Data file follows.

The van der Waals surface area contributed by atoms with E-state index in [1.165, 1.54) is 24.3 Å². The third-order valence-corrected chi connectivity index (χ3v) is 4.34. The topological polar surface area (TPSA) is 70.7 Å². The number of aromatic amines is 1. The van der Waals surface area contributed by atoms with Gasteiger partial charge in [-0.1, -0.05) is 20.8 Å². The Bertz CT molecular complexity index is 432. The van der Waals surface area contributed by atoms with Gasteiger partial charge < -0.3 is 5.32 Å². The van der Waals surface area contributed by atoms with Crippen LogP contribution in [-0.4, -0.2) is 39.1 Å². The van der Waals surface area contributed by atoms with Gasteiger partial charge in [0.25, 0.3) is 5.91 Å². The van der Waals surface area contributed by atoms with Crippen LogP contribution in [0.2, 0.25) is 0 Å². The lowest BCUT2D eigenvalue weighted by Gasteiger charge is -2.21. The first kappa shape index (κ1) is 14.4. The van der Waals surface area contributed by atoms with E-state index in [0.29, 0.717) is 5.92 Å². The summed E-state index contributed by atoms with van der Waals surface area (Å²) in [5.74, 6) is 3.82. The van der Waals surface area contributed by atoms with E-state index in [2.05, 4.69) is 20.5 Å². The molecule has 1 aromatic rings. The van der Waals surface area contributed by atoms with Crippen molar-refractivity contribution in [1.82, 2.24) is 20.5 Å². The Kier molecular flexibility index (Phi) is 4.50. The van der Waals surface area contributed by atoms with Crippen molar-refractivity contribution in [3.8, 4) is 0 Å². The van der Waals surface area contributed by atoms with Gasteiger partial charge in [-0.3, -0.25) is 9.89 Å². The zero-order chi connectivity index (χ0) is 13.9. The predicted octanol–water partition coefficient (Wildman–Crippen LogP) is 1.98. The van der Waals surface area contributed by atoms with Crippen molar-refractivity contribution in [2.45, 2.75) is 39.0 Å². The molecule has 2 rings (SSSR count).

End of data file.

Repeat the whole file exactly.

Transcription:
The van der Waals surface area contributed by atoms with E-state index in [1.165, 1.54) is 24.3 Å². The third-order valence-corrected chi connectivity index (χ3v) is 4.34. The topological polar surface area (TPSA) is 70.7 Å². The number of aromatic amines is 1. The van der Waals surface area contributed by atoms with Gasteiger partial charge in [-0.1, -0.05) is 20.8 Å². The Bertz CT molecular complexity index is 432. The van der Waals surface area contributed by atoms with Gasteiger partial charge < -0.3 is 5.32 Å². The van der Waals surface area contributed by atoms with Crippen LogP contribution in [-0.4, -0.2) is 39.1 Å². The van der Waals surface area contributed by atoms with Gasteiger partial charge in [0.25, 0.3) is 5.91 Å². The van der Waals surface area contributed by atoms with Crippen LogP contribution in [0.2, 0.25) is 0 Å². The lowest BCUT2D eigenvalue weighted by Gasteiger charge is -2.21. The first kappa shape index (κ1) is 14.4. The van der Waals surface area contributed by atoms with E-state index in [0.29, 0.717) is 5.92 Å². The summed E-state index contributed by atoms with van der Waals surface area (Å²) in [5.74, 6) is 3.82. The van der Waals surface area contributed by atoms with E-state index in [2.05, 4.69) is 20.5 Å². The molecule has 1 aromatic rings. The van der Waals surface area contributed by atoms with Crippen molar-refractivity contribution in [1.82, 2.24) is 20.5 Å². The Kier molecular flexibility index (Phi) is 4.50. The van der Waals surface area contributed by atoms with Crippen molar-refractivity contribution in [3.8, 4) is 0 Å². The van der Waals surface area contributed by atoms with Gasteiger partial charge in [-0.3, -0.25) is 9.89 Å². The zero-order chi connectivity index (χ0) is 13.9. The predicted octanol–water partition coefficient (Wildman–Crippen LogP) is 1.98. The van der Waals surface area contributed by atoms with Crippen molar-refractivity contribution in [2.45, 2.75) is 39.0 Å². The molecule has 2 rings (SSSR count).